John A. Steakely

Attorney John Steakley is a 1996 graduate of the University of Tennessee College of Law. He began his career as the Special Prosecutor for Drug Crimes for a multi-county, multi-agency drug task force in Tennessee, where he represented the State of Tennessee in thousands of felony and misdemeanor cases in a 5-county judicial district.

Georgia Doesn't Certify 'Specialist' Lawyers, But Should

Georgia Doesn't Certify 'Specialist' Lawyers, But Should

I sometimes hear people talk about lawyers being "specialists" and clients asking for referrals to a "specialist" attorney.  Georgia doesn't certify specialists in law.  In fact, most states don't

None of this stops private organizations from certifying lawyers - for a fee, of course - as "specialists" in whatever area the lawyer wants to be certified.  A 1990 US Supreme Court case, Peel v. Attorney Registration and Disciplinary Commission of Illinois opened the doors for practically any organization to label attorneys as "specialists" and for those attorneys to say so.  Tomorrow you could start the Whatchamacallit National Attorney Certification Board and start certifying lawyers as "specialists" at $25 each.  It may sound good on letterhead and websites, but does it really help potential clients find the right attorney for them?  I don't think so.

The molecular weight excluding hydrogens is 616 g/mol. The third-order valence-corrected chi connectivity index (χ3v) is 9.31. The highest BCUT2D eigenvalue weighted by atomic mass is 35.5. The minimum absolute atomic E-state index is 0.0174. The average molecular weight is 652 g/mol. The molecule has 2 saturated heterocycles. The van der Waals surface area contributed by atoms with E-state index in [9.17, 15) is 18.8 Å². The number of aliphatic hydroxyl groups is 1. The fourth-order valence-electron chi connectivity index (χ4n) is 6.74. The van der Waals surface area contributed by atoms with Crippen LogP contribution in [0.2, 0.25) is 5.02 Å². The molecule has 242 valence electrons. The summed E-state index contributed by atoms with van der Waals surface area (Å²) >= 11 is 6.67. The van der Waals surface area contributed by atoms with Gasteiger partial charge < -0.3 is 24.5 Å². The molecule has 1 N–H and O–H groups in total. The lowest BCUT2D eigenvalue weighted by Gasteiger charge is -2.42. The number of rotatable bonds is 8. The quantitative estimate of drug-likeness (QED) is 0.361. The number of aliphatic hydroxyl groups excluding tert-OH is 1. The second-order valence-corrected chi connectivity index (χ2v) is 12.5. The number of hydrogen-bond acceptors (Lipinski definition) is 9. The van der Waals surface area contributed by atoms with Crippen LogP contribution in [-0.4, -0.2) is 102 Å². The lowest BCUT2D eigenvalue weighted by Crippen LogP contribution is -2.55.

Georgia should get into the game. I'm not suggesting that Georgia limit what any attorney can do. I'm just saying that Georgia should offer its own credentialing system.  My home state of Tennessee certifies specialists as well as regulates private organizations that certify specialists.  Since private organizations can call lawyers "specialists", the State of Georgia needs to get into the business and provide a credible set of standards that potential clients can trust.  Georgia, unfortunately, seems to be an anything-goes state.  So for now, the rule for clients is caveat emptor (buyer beware). 


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